on opposite horizon,
in dawn-pink sky
against bare cottonwoods,
above penumbral shadow
Just within the fence on Cascabel Road I finally have to stop digging out an old T-post and go search out whatever critter is calling from the canyon and mesa to the east a long descending trill and chatter. I presume it’s a bird I’m unfamiliar with, who knows, something newly arrived from Mexico and, ahem, undocumented, now the climate of Sonora heads north inexorably. A wren? I have no idea what the Sinaloa Wren–a species new for the United States found the more frequently not much south of here–could sound like, and this voice certainly has a wren motif, or should that be a wriff? After scrambling through two sets of fences and into the rough hillside of Catclaw and Saguaros, I arrive near the source of the odd notes as best I can figure just when the hoot of a midday owl silences whatever it is, and I don’t hear it again. I ought to resist the drive to find out every last fact about this place.
Gray Flycatcher, pumping its tail …
A White Tiger Moth comes over, slowly, passes on by. Twenty Javelina bring their babies to the cool and green winter #2 Pasture, and tuck into the vast salad bar.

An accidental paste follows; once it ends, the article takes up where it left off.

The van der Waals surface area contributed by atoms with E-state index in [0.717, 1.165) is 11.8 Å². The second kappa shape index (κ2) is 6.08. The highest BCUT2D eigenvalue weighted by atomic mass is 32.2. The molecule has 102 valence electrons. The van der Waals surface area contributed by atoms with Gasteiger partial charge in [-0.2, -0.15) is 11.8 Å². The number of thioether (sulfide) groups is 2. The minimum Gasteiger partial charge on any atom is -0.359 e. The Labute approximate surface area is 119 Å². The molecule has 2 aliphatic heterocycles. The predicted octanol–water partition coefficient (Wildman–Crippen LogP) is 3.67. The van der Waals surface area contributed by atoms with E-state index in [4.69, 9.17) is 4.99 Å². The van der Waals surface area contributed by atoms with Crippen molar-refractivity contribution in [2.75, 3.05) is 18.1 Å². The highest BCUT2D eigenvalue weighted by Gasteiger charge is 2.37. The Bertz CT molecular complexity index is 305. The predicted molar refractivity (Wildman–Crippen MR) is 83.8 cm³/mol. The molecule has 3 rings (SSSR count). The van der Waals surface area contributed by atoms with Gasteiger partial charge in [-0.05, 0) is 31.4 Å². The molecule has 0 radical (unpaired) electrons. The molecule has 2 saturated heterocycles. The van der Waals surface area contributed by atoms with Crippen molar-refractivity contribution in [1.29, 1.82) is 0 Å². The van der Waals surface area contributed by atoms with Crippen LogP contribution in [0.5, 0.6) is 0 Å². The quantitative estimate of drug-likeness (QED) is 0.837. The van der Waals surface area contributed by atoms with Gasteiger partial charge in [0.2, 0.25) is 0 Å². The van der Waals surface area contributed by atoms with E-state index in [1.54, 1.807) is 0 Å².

The balmy air of late afternoon is full of bugs dancing, on what elfin mission? They move in the orderly bounces of a pinball, or zigzag back and forth and back and forth … Phoebes chitter on the posts, then dive and sail into the shimmering horde, the birds’ moves telling me they can outwit and out maneuver any of these insects that know so well how to evade me.
The day’s become so warm that it’s a pleasure to go back to work on the fence in the shade of the old and giant mesquite trees, where I’m somewhat camouflaged. I hope to hear the mystery trilling song again, from those slopes rising steeply on the other side of the road. While I dismantle the fence that Mycha the cow makes shortcake out of when she wants to get mesquite beans on the outside, there comes a huge Accipiter swirling and diving into the road but apparently missing its target. Gambel’s Quail in the sunset light behind me scatter, and purl excitedly as they flee the raptor even though they’re a thousand feet away from us. The hawk is big and brown, with the bright slash of a white eyebrow over the most intense of gazes, lands on an electric pole almost overhead of me: a Goshawk! Is it what had taken down the Cooper’s Hawk whose feathered remains were on the pasture a month ago?